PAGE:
December 31, 2015

A Year at the Movies: 2015

Depending on whom you ask, movies are either alive and well or dying an agonizing death. For me, it depends on when you ask. (I'm liable to join the death knell camp during the summer months.) I've stopped worrying, and continue to hold out hope that whatever is unfolding before my eyes will be fresh and entertaining. Sometimes that hope is all we movie-lovers have, and when something comes along that surprises us, it's almost miraculous. So whatever the state of movies today (the answer is probably both good and bad), I'm always excited to look back and remember with pleasure the movies that I loved seeing. So, without further ado, my top 11 favorite movies of 2015. (The order isn't all that official, except for #1 and #2.)

11. I'll See You in My Dreams. Blythe Danner's fine performance is reason enough to see this charming romantic comedy. But what's striking about this movie is how it uses the conventional rom-com genre to explore some fascinating relationships. And the directions it takes are often surprising.

10. Tangerine. Shot with iPhones, Sean Baker's breakthrough film pulsates with vitality, much of which comes from its two stars, trans women Kitana Kiki Rodriguez and Mya Taylor. 

9. Dope. Set in Inglewood, California, this charming comedy about a black nerd from the hood who wants to go to Harvard was truly the antidote of summer movies. It's funny and insightful, and features winning performances from its three leads.

8. Spy. Melissa McCarthy finally found a vehicle that didn't have to run her over repeatedly, and she found some wonderful counterparts in Rose Byrne (delivering a fantastically wicked performance as the chief villain) and Jason Statham (making fun of himself).

7. The Hateful Eight. It may be a lesser and invariably nasty Tarantino effort, but it's still a fabulous entertainment, brandishing style and vigor with ease, and featuring a lot of really funny performances from Samuel L. Jackson, Kurt Russell, Jennifer Jason Leigh, et al.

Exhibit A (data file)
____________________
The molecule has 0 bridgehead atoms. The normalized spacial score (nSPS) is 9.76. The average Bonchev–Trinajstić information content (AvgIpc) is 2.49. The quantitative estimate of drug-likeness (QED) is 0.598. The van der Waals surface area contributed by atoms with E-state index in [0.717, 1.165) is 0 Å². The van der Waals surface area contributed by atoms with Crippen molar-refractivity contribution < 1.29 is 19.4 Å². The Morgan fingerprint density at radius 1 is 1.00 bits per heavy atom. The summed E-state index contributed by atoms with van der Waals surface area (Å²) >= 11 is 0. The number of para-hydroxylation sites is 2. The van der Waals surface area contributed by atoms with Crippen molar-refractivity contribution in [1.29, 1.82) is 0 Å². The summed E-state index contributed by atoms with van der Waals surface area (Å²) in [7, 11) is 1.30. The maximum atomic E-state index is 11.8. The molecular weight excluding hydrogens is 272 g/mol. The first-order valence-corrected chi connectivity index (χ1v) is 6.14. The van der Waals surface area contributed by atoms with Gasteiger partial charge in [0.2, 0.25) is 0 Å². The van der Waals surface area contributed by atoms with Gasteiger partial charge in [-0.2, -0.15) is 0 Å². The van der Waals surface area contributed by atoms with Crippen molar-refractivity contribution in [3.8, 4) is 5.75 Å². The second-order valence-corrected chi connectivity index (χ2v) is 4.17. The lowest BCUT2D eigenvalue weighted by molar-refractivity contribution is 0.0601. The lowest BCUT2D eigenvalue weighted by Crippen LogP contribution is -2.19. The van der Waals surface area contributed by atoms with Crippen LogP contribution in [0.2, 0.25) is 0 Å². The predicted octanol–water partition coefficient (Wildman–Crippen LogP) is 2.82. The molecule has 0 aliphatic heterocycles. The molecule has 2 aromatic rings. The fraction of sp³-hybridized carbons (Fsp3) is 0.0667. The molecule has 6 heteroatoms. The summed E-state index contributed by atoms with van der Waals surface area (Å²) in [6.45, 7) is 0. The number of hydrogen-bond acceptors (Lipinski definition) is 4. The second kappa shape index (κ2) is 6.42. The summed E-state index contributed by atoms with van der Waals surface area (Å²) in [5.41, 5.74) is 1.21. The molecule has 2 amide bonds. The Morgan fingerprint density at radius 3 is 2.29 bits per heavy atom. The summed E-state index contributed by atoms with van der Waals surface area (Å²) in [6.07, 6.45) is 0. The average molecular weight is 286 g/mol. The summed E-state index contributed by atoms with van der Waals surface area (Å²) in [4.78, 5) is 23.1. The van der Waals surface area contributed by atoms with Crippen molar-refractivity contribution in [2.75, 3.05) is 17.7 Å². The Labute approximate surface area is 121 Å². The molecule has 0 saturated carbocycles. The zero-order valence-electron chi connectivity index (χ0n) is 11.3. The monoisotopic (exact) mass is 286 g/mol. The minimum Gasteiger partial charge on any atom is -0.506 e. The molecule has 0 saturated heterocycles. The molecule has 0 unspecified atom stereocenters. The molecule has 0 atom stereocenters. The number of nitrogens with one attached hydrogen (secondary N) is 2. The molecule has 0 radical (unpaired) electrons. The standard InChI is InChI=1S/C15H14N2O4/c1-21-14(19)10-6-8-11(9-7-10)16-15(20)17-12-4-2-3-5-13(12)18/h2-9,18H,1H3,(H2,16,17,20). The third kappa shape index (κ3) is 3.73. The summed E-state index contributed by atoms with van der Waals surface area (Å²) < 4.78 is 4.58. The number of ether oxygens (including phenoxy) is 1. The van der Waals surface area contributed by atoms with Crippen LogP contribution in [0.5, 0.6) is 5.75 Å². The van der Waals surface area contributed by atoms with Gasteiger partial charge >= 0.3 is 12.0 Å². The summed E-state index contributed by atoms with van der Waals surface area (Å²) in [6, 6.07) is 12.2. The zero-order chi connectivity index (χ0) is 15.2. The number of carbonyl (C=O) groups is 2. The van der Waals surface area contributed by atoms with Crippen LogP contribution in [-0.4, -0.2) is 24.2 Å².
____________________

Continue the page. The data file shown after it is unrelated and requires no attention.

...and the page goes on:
6. Love & Mercy. A refreshing biopic about the Beach Boys, refreshing because it isn't weighed down by its own importance. Those scenes of Paul Dano--playing a young Brian Wilson--directing the recordings of Pet Sounds are truly enthralling. And Elizabeth Banks? Terrific.

5. The Man From U.N.C.L.E. Guy Ritchie surprises with a chic, clever, thrilling spy-comedy based on the 1960s TV show. The banter between Henry Cavill and Armie Hammer makes this movie, and all the stylish clothes and exciting locations and incredibly well-staged action scenes are just gravy. Lushly entertaining.

4. Phoenix. A slow build-up to the greatest finale 2015 ever saw. Nina Hoss plays a German Jew who survived the Holocaust, but with a disfigured face. She emerges from plastic surgery with a new identity, and tracks down the husband who betrayed her. Unforgettable.

3. Brooklyn. Saoirse Ronan gives one of the year's best performances as an Irish immigrant making her way in 1950s New York. It's a moving and beautifully made film that earns its sentimental moments.

2. Chi-Raq. Spike Lee returns to form with this angry, funny, audacious masterpiece, based loosely on the Greek play Lysistrata. 

1. Spotlight. A fascinating, heart-breaking good yarn about the Boston Globe's investigation of the Catholic Church's long and sordid history of abuse. Probably the most important film of 2015, and a reminder that we need good journalism.

Honorable Mentions: The Big Short, Ex Machina, Maps to the Stars, The MartianThe Second Mother, SpectreSteve JobsThe Visit

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